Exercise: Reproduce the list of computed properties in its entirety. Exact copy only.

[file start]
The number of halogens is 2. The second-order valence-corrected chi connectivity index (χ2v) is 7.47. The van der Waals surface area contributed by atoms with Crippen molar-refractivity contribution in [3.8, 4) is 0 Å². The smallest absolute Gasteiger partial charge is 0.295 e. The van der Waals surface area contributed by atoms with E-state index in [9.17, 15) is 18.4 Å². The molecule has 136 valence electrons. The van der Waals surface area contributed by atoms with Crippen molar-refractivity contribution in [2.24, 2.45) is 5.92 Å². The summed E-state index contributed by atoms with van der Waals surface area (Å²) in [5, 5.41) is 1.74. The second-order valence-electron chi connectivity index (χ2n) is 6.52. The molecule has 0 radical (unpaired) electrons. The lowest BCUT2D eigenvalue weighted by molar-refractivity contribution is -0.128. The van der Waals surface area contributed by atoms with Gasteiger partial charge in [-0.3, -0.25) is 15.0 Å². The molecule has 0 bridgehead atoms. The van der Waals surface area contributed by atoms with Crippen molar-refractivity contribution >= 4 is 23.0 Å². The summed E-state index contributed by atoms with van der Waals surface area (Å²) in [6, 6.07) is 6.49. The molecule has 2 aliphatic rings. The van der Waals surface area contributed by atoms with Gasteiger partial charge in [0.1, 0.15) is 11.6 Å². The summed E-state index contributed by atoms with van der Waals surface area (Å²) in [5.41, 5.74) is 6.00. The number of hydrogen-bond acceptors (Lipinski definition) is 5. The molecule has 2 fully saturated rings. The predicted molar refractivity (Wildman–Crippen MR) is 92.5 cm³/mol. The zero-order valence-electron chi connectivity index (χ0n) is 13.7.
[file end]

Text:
The number of halogens is 2. The second-order valence-corrected chi connectivity index (χ2v) is 7.47. The van der Waals surface area contributed by atoms with Crippen molar-refractivity contribution in [3.8, 4) is 0 Å². The smallest absolute Gasteiger partial charge is 0.295 e. The van der Waals surface area contributed by atoms with E-state index in [9.17, 15) is 18.4 Å². The molecule has 136 valence electrons. The van der Waals surface area contributed by atoms with Crippen molar-refractivity contribution in [2.24, 2.45) is 5.92 Å². The summed E-state index contributed by atoms with van der Waals surface area (Å²) in [5, 5.41) is 1.74. The second-order valence-electron chi connectivity index (χ2n) is 6.52. The molecule has 0 radical (unpaired) electrons. The lowest BCUT2D eigenvalue weighted by molar-refractivity contribution is -0.128. The van der Waals surface area contributed by atoms with Gasteiger partial charge in [-0.3, -0.25) is 15.0 Å². The molecule has 0 bridgehead atoms. The van der Waals surface area contributed by atoms with Crippen molar-refractivity contribution >= 4 is 23.0 Å². The summed E-state index contributed by atoms with van der Waals surface area (Å²) in [6, 6.07) is 6.49. The molecule has 2 aliphatic rings. The van der Waals surface area contributed by atoms with Gasteiger partial charge in [0.1, 0.15) is 11.6 Å². The summed E-state index contributed by atoms with van der Waals surface area (Å²) in [5.41, 5.74) is 6.00. The number of hydrogen-bond acceptors (Lipinski definition) is 5. The molecule has 2 fully saturated rings. The predicted molar refractivity (Wildman–Crippen MR) is 92.5 cm³/mol. The zero-order valence-electron chi connectivity index (χ0n) is 13.7.